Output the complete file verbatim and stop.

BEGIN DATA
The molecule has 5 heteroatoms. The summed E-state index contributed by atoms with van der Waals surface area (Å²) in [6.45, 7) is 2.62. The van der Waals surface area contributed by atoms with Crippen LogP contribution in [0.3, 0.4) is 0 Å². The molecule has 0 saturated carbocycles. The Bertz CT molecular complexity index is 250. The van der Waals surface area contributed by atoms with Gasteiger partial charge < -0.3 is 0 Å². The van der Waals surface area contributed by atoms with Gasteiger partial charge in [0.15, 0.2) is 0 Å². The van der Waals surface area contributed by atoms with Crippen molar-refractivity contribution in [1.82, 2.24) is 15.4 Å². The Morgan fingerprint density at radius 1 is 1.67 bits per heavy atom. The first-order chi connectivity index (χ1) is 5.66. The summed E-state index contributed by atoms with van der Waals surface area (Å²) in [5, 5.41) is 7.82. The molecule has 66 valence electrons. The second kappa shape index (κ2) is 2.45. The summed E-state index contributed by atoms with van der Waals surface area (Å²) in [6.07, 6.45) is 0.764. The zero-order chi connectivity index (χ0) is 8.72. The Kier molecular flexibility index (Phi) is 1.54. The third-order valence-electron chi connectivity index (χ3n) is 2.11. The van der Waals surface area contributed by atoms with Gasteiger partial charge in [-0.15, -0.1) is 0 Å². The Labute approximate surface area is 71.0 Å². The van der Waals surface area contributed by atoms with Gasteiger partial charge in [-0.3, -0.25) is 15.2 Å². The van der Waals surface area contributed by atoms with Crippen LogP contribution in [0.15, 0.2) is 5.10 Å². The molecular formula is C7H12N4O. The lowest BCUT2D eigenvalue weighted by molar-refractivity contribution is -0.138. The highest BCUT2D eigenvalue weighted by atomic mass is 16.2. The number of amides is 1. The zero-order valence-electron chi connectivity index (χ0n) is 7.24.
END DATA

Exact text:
The molecule has 5 heteroatoms. The summed E-state index contributed by atoms with van der Waals surface area (Å²) in [6.45, 7) is 2.62. The van der Waals surface area contributed by atoms with Crippen LogP contribution in [0.3, 0.4) is 0 Å². The molecule has 0 saturated carbocycles. The Bertz CT molecular complexity index is 250. The van der Waals surface area contributed by atoms with Gasteiger partial charge < -0.3 is 0 Å². The van der Waals surface area contributed by atoms with Gasteiger partial charge in [0.15, 0.2) is 0 Å². The van der Waals surface area contributed by atoms with Crippen molar-refractivity contribution in [1.82, 2.24) is 15.4 Å². The Morgan fingerprint density at radius 1 is 1.67 bits per heavy atom. The first-order chi connectivity index (χ1) is 5.66. The summed E-state index contributed by atoms with van der Waals surface area (Å²) in [5, 5.41) is 7.82. The molecule has 66 valence electrons. The second kappa shape index (κ2) is 2.45. The summed E-state index contributed by atoms with van der Waals surface area (Å²) in [6.07, 6.45) is 0.764. The zero-order chi connectivity index (χ0) is 8.72. The Kier molecular flexibility index (Phi) is 1.54. The third-order valence-electron chi connectivity index (χ3n) is 2.11. The van der Waals surface area contributed by atoms with Gasteiger partial charge in [-0.15, -0.1) is 0 Å². The Labute approximate surface area is 71.0 Å². The van der Waals surface area contributed by atoms with Gasteiger partial charge in [-0.3, -0.25) is 15.2 Å². The van der Waals surface area contributed by atoms with Crippen LogP contribution in [0.15, 0.2) is 5.10 Å². The molecular formula is C7H12N4O. The lowest BCUT2D eigenvalue weighted by molar-refractivity contribution is -0.138. The highest BCUT2D eigenvalue weighted by atomic mass is 16.2. The number of amides is 1. The zero-order valence-electron chi connectivity index (χ0n) is 7.24.